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Scouting for fall armyworms

September 3rd, 2018 / Access Agriculture

VIDEO: Spraying pesticides is expensive and usually cannot control this pest. Visit your field twice a week for the first 6 weeks and kill any egg masses and young armyworms by hand. It is important to do scouting because without it, you will not have a harvest at the end …

Insect threats to food security

September 3rd, 2018 / Science, US

Globally, one out of nine people suffers from chronic hunger, and undernourishment is growing. Global average surface temperatures are also rising and are projected to increase by 2° to 5°C this century, with negative impacts on agricultural production. Even today, despite substantial plant protection efforts, about one-third of crops are …

Cowpea: A food and animal feed crop

August 31st, 2018 / Open Access Government

“Cowpea is a food and animal feed crop grown in the semi-arid tropics particularly the savannahs of West Africa but also other parts of Africa, Asia and the Americas. It originated in Southern Africa and the cultivated form was domesticated in West Africa.
“While it is a very important crop in …

Are genetically modified organisms (GMOs) a blessing or a curse?

August 30th, 2018 / Life Science Leader, US

Back in March of this year, a reader of Life Science Leader magazine submitted the above question for our popular monthly Ask The Board column. Started in our February 2011 issue, the column enables readers to submit questions, which are then posed to a member of Life Science Leader’s editorial …

CRISPR-Cas9 used to reduce symptoms of Cassava Brown Streak Disease

August 30th, 2018 / ISAAA

Cassava Brown Streak Disease (CBSD), which is caused by Cassava brown streak virus and Ugandan brown streak virus, interferes with successful cassava propagation in East and Central Africa. The disease is mediated by the interaction of these viruses with the viral genome-linked protein (VPg) and host eukaryotic translation initiation factor …

Scientists isolate first major resistance genes against wheat stripe rust disease

August 30th, 2018 / ISAAA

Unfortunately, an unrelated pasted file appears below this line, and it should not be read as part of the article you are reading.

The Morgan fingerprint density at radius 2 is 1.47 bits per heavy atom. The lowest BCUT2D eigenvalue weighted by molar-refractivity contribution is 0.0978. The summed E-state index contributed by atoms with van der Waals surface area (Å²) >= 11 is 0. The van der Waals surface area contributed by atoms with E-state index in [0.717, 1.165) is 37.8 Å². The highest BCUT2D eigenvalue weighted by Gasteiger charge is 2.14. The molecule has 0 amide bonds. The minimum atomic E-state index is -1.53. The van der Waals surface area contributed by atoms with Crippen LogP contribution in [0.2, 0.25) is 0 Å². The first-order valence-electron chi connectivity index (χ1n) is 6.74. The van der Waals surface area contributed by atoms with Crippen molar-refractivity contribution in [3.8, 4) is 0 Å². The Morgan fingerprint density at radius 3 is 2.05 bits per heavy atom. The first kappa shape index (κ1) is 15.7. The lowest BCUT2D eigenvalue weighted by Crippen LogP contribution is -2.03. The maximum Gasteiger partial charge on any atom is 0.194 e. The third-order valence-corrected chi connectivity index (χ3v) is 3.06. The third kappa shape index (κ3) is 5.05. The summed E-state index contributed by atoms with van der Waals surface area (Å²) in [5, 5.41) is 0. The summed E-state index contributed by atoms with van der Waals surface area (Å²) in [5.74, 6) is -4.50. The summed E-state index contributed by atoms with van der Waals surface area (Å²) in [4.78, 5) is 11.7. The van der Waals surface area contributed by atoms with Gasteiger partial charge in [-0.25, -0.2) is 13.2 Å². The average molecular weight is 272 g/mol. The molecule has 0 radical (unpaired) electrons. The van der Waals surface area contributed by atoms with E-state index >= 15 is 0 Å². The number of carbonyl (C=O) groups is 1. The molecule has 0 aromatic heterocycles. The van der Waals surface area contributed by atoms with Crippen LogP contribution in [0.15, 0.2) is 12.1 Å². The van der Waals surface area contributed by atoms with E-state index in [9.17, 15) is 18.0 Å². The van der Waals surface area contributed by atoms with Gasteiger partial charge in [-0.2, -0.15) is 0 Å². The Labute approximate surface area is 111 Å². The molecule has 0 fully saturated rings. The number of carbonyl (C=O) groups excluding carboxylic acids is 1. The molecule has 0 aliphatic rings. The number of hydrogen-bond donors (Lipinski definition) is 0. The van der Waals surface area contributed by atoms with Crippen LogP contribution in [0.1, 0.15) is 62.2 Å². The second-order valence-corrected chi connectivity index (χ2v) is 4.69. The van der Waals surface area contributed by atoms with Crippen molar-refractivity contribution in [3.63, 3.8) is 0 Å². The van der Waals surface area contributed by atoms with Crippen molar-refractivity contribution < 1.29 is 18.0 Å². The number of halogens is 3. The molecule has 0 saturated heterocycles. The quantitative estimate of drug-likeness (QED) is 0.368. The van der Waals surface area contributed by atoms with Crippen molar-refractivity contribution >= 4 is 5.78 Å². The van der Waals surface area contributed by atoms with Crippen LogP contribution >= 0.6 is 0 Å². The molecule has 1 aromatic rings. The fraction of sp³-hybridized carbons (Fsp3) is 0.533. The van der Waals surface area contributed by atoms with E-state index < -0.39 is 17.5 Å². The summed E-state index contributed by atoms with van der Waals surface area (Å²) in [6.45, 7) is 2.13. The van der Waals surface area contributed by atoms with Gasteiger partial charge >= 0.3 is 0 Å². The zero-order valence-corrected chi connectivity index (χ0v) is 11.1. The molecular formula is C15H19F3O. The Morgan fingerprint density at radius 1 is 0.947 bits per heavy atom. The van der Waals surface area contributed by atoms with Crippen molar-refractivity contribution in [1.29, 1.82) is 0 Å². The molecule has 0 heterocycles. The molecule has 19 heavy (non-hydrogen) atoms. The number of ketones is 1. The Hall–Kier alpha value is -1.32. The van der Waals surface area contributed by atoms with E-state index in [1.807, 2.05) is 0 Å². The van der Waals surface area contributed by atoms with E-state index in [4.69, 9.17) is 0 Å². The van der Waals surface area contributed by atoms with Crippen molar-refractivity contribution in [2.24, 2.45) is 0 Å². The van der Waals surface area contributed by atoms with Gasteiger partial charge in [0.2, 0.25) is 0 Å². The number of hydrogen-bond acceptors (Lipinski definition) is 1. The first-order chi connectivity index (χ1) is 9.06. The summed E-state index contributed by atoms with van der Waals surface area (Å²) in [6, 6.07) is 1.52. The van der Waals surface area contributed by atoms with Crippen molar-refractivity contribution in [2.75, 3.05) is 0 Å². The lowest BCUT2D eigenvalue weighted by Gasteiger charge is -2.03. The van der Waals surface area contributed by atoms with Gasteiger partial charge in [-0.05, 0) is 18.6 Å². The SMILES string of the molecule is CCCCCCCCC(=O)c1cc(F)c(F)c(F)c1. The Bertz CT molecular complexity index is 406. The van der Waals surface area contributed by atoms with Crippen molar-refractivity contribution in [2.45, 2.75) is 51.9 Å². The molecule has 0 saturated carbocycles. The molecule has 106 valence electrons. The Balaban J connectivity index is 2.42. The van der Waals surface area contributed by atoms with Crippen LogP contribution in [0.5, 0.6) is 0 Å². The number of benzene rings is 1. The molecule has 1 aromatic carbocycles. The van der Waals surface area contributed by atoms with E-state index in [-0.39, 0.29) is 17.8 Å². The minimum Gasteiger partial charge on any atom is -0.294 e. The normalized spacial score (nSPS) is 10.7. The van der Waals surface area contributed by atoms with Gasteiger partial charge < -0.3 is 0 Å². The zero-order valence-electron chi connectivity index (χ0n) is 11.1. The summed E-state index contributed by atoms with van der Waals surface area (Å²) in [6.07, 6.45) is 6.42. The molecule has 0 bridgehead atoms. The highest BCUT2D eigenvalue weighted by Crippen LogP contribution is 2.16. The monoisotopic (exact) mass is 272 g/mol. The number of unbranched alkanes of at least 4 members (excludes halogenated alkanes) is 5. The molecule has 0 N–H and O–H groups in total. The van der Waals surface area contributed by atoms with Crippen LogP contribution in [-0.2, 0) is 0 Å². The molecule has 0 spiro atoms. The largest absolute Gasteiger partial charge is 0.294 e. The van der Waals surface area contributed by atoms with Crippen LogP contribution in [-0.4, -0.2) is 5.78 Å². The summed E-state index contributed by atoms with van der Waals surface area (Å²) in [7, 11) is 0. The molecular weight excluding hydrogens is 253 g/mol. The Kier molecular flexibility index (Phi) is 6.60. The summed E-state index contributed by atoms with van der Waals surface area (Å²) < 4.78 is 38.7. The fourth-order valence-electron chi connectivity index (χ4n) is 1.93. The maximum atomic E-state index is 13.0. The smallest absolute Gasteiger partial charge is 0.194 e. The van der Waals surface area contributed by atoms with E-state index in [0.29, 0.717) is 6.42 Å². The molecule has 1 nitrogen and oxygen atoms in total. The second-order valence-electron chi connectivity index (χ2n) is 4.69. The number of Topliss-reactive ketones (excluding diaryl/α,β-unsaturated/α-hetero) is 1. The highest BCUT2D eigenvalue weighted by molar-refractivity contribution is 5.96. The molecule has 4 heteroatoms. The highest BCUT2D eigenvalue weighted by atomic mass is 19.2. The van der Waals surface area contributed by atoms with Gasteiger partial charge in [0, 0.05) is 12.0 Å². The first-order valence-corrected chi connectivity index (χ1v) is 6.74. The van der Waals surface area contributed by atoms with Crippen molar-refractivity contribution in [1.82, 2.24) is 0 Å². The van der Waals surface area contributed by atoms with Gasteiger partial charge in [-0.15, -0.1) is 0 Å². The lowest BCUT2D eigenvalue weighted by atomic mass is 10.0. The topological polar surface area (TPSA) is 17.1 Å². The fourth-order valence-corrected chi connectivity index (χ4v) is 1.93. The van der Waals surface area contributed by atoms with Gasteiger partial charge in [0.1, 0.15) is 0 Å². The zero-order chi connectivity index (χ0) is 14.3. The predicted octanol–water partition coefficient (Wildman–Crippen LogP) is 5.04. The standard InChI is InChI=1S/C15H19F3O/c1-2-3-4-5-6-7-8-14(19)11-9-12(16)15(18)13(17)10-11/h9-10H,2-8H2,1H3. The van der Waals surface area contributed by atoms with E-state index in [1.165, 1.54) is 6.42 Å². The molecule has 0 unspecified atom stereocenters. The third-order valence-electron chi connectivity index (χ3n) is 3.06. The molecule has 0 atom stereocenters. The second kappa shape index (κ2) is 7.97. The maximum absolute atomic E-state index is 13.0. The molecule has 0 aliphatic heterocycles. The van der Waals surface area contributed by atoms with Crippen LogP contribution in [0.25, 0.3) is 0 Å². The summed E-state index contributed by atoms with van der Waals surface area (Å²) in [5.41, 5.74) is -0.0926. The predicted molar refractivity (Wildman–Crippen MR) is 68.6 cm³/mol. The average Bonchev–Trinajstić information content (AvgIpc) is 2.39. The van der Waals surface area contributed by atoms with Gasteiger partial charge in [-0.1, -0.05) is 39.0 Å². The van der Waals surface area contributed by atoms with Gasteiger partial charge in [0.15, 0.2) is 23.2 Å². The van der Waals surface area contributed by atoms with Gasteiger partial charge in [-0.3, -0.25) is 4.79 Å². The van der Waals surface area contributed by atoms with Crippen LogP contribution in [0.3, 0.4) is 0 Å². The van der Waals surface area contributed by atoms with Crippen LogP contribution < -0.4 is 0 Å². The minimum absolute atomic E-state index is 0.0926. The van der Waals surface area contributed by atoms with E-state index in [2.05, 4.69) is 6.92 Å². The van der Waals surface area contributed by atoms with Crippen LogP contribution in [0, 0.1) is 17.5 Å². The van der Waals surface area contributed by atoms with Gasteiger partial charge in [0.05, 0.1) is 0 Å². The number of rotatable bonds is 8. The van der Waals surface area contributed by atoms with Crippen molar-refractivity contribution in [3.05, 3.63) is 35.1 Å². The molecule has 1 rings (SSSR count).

An international team of researchers from the University of Sydney, Commonwealth Scientific and Industrial Research Organisation (CSIRO), John Innes Centre, Limagrain UK, and the National Institute of Agricultural Botany (NIAB) has isolated the first major resistance genes against stripe rust, a disease devastating wheat crops worldwide.
The scientists cloned three related …

Seeking medicine from the plants of Uganda

August 28th, 2018 / Genetic Literacy Project, US

B4FA Fellow Lominda Afedraru reports:
Researchers have long looked to the plants of our world to solve many of the medical problems we face. But new technologies are rapidly opening new opportunities for those scientists.
And while much of those efforts are taking place in the US, Europe and China, that doesn’t …

Rice genes could be key to stemming nitrogen pollution

August 28th, 2018 / Scientific American

Rice, wheat and other grains that have been bred to produce larger harvests using less land have been critical to feeding Earth’s population in the past 50 years. But these crops come with a significant cost: Their thirst for the chemical nutrients in fertilizer contributes to pollution that threatens air, …

Teff love – Ethiopia’s staple crop requires a big push

August 23rd, 2018 / AllAfrica.com

Can an Ethiopian farmer benefit from the global export of this gluten-free supergrain without jeopardizing domestic consumption?
Not too long ago, teff, a gluten-free, nutrient-rich, 3,000-year-old grain native to Ethiopia, made international headlines when the world woke up to the potential of this poppy-sized wonder, instantly terming it as the next …

Europe’s decision to reject gene edited crops signals it is losing its commitment to sustainable agriculture

August 21st, 2018 / Genetic Literacy Project, US

At the same time as Swedish agriculture is affected by the worst drought in recent memory, the European Court of Justice has made a decisive decision that will have far-reaching consequences for Swedish agriculture beyond this hot summer. [On July 25th], it was decided that crops in which targeted mutations …